STEP 2: & REFRESH & REPAIR

AUGUST 25, 2015

By Kelly Wurth

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Now that you have completed Step1:  Declutter & Depersonalize we need to move on to Step 2:  Refresh & Repair.  The first step to repair and refresh your home is to make a checklist of all the items, both interior and exterior, that need updating or fixing.  Think of anything that would bring about negative feelings if you saw it in a home you were looking to purchase.  When buyers see items that need to be repaired or refreshed all they see are dollar signs and wasted time.  Unless your home is in such a dilapidated state where it will be completely remodeled and possibly flipped then even the little things matter. 

To assist you in making your list I’m going to take you through some of the most important areas of your home and help you determine what may need to be repaired and refreshed.  I think it’s best to continue with our theme from Step 1: Declutter & Depersonalize by going room to room and making your list.  The same goes when you start making any DIY repairs.  If this is too much then at least consider sectioning your house off into areas.  It allows you to systematically move throughout your home, staying focused on each room and not get overwhelmed by your list.  Two other benefits are if you only have an evening or a few hours to work on home prep you can hopefully check an entire room off your list and secondly, this process allows you to continue to keep living in your home as you prepare it for resale because you won’t have tools, paint, caulk, etc. strewed about the home.  The last thing you want is to create more stress for yourself.  Keep the mess confined to one room at a time.  Let’s start on the exterior and work our way inside.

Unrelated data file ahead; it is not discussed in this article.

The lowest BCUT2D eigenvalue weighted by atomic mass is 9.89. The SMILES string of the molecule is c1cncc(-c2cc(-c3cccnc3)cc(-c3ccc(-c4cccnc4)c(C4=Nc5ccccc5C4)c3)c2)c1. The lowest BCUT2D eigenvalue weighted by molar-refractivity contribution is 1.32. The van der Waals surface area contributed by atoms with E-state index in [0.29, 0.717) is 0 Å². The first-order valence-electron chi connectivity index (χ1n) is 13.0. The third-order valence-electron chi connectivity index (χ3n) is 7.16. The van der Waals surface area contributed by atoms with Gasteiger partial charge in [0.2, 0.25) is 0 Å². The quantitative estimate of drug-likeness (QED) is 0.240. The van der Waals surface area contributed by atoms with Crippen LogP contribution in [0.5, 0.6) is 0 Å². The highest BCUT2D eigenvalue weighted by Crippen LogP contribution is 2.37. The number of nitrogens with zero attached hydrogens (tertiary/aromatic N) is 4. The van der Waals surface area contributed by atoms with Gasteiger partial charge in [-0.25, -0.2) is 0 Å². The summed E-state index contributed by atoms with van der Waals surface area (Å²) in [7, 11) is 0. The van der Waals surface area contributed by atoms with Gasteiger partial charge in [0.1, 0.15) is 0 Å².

Curb appeal, both in pictures and in person is key.  It could be the difference between someone looking at the interior or just skipping your home altogether.  The front of your home should provide a positive and pleasant first impression. 

General Repair List for Exterior

1.     Roof

Determine if there has been any recent damage due to storms or other acts of nature and assess the age of your roof.  If there has been damage you may be able to recoup repair costs from your homeowner’s insurance before selling.

2.     Siding, Trim & Shutters

Determine if wood siding, trim, or shutters need to be repainted due to fading or chipping.  Check to see if there are any signs of wood rot or termite infestation.  If siding is vinyl, fiber-cement or brick/stone are there any areas that need to be repaired.

3.     Windows